Ever since Albert Pujols left for the Angels back in December 2011, the Cardinals have been content to contend without a superstar. It has been the primary plan to have a seemingly endless succession of homegrown players put up above-average seasons, giving them production and depth up and down the
Ever since Albert Pujols left for the Angels back in December 2011, the Cardinals have been content to contend without a superstar. It has been the primary plan to have a seemingly endless succession of homegrown players put up above-average seasons, giving them production and depth up and down the roster without needing any specific player to stand out as a star, and then supplement them with trades and mid-level free-agent signings as needed. The idea was that if you didn’t necessarily need greatness if you were simply good everywhere. It was as if when they were spurned by Pujols, the Cardinals decided fine … we don’t need stars anyway.
For a while, this worked, but in each of the past three seasons, with the Cubs and Brewers powering up in the National League Central and St. Louis mostly staying the course, the Cardinals have fallen short. And now, facing potentially their longest postseason drought in nearly 25 years, they’ve finally switched strategies and locked down that superstar.
The Cardinals’ extension of Paul Goldschmidt, reportedly for five years and $130 million, ensures they keep the lineup centerpiece they’ve been lacking since Pujols left for years to come. Adding the contract to the $14.5 million it's paying him this season, St. Louis is getting Goldschmidt’s age 31-36 seasons for $144.5 million; he’ll turn 37 in the final year of the contract. Goldschmidt’s career started relatively late for a player of his caliber: He has only played in 27 more games than Mike Trout despite being four years older. That doesn’t make him any younger, of course, but it did both maximize his desire to get this big payday while he can, and it helped the Cardinals keep the years down to a reasonable number.
It’s actually difficult to come up with a reasonable downside in this deal for the Cardinals, barring a significant injury to Goldschmidt. Comparisons with Pujols’ contract are helpful here, as well, even if you consider his contract the worst-case scenario. Pujols’ age 31-36 seasons were 2011-16, the first of which was with the Cardinals. While Pujols has not been the superstar with the Angels he was with the Cardinals, he certainly did provide them considerable value before falling off the cliff these last two seasons. In those six seasons of age 31-36, he put up a total of 19.9 bWAR, good for 3.3 WAR per season. That’s lower than you want, of course. Goldschmidt has never put up a single season number that low, and because the Angels back-loaded Pujols’ contract, Goldschmidt will cost a total of $30 million more than Pujols did from ages 31-37.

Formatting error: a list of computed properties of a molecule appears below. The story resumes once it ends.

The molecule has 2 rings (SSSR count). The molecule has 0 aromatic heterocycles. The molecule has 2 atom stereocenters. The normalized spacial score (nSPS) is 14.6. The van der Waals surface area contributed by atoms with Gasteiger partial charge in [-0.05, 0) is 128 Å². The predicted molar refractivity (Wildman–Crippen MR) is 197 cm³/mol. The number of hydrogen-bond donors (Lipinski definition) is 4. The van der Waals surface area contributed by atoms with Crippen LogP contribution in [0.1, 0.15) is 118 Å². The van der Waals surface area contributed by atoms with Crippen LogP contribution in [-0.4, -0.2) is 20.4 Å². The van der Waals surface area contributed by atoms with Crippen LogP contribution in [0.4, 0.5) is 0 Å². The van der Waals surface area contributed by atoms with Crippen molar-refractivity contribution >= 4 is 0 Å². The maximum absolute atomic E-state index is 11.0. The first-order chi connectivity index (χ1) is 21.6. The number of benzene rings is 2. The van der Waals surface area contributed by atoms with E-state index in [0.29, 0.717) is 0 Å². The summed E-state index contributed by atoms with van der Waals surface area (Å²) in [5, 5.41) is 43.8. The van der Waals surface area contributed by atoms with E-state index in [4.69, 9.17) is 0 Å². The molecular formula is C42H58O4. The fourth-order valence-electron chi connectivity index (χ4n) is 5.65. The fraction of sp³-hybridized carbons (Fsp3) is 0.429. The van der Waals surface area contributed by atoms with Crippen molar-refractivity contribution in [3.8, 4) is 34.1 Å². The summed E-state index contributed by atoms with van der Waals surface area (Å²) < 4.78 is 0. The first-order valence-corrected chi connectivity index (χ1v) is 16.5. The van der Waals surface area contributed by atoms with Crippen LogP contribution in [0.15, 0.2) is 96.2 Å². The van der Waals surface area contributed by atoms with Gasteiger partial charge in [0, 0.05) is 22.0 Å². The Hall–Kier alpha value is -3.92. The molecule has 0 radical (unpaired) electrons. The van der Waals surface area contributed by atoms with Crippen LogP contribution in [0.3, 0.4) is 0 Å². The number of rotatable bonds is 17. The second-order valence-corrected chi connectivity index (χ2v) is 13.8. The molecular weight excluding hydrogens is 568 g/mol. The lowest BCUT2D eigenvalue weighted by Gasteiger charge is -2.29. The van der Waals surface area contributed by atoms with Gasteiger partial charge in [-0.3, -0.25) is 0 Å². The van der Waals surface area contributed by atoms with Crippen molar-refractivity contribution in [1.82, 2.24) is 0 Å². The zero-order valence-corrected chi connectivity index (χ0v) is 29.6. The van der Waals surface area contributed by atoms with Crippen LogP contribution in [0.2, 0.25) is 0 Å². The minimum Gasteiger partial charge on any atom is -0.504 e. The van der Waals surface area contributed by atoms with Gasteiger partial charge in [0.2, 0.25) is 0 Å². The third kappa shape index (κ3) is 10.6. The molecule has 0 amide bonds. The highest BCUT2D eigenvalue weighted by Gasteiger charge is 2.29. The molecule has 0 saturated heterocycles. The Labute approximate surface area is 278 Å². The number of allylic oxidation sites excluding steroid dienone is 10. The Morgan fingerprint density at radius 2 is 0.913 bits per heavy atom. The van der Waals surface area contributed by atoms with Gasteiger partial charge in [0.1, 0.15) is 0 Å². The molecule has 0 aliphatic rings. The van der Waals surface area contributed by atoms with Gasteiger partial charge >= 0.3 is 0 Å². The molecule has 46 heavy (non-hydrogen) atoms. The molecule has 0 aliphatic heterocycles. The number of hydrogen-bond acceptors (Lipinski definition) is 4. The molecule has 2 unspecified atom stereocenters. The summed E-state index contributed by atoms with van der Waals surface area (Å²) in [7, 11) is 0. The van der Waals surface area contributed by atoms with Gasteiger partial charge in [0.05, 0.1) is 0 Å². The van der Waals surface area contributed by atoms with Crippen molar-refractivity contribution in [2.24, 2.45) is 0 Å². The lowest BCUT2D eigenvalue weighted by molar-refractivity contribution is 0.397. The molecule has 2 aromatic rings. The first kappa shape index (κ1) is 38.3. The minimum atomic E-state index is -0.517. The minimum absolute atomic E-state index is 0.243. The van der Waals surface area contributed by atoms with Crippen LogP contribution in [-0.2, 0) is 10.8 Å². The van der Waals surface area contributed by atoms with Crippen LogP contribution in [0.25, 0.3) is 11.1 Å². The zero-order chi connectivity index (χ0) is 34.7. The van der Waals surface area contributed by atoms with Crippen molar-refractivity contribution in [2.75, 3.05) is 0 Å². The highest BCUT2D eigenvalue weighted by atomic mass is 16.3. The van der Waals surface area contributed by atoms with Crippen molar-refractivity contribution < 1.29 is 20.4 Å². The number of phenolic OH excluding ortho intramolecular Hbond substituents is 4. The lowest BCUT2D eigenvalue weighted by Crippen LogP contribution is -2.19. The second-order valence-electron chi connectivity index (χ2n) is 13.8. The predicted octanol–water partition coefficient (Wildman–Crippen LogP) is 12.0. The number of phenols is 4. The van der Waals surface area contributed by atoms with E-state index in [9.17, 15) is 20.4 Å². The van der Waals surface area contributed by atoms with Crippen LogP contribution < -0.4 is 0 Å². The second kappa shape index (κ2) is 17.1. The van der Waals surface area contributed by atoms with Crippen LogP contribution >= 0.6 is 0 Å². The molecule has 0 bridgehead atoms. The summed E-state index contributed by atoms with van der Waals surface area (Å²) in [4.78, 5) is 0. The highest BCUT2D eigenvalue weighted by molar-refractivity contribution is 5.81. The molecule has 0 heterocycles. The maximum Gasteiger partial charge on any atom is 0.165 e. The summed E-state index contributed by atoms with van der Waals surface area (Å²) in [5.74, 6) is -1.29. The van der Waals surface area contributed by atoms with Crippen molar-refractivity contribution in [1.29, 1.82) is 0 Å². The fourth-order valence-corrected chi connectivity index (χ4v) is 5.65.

But, of course, Pujols’ contract had another five years and $175 million on it after he turned 37. And, unlike Pujols, Goldschmidt didn’t enter his age-31 season on a decline, however slight. Pujols’ OPS+ dropped every year from 2008-11; he put up a 148 OPS+ his last year in St. Louis, which is still great (and higher than Goldschmidt’s 139 in 2018), but it was the lowest of his career to that point. But Pujols has been unable to match that number any season in Los Angeles. Goldschmidt is cheaper, signed to fewer years and showing fewer signs of decline. His worst-case-Pujols scenario is highly unlikely. And we haven’t even accounted for inflation yet.
Goldschmidt, for his part, gets the security of his first big payday -- 2018 was the first season he made more than $8.875 million -- and is locked into the middle of a lineup for a team that never rebuilds or “resets its competitive window.” The Cardinals, unlike the team that just traded him, are essentially trying to win the World Series every year, and paying a player like Goldschmidt the money they’re paying him assures that’ll continue to be the case through 2024. The commitment does raise potential questions about what the Cardinals will do with Matt Carpenter after his contract expires in 2020 -- he’ll hit free agency at the age of 35, with Top 100 prospect Nolan Gorman potentially primed to take over third base not long after -- and this likely assures the Cardinals will let Marcell Ozuna become a free agent after this season. But there’s still plenty of room for maneuvering. The only players the Cardinals have assured to be on the roster in 2024 are Goldschmidt and shortstop Paul DeJong (assuming the Cardinals pick up a $12.5 million option for that year).
The Cardinals have a trove of young pitchers coming through the system, but position players, since Pujols and the late Oscar Tavares, have proven more difficult to generate internally. Superstars turn out to be tough to come by. And, as it happens, and as the Cardinals have learned, you do end up needing one. Now, at last, the Cardinals have theirs.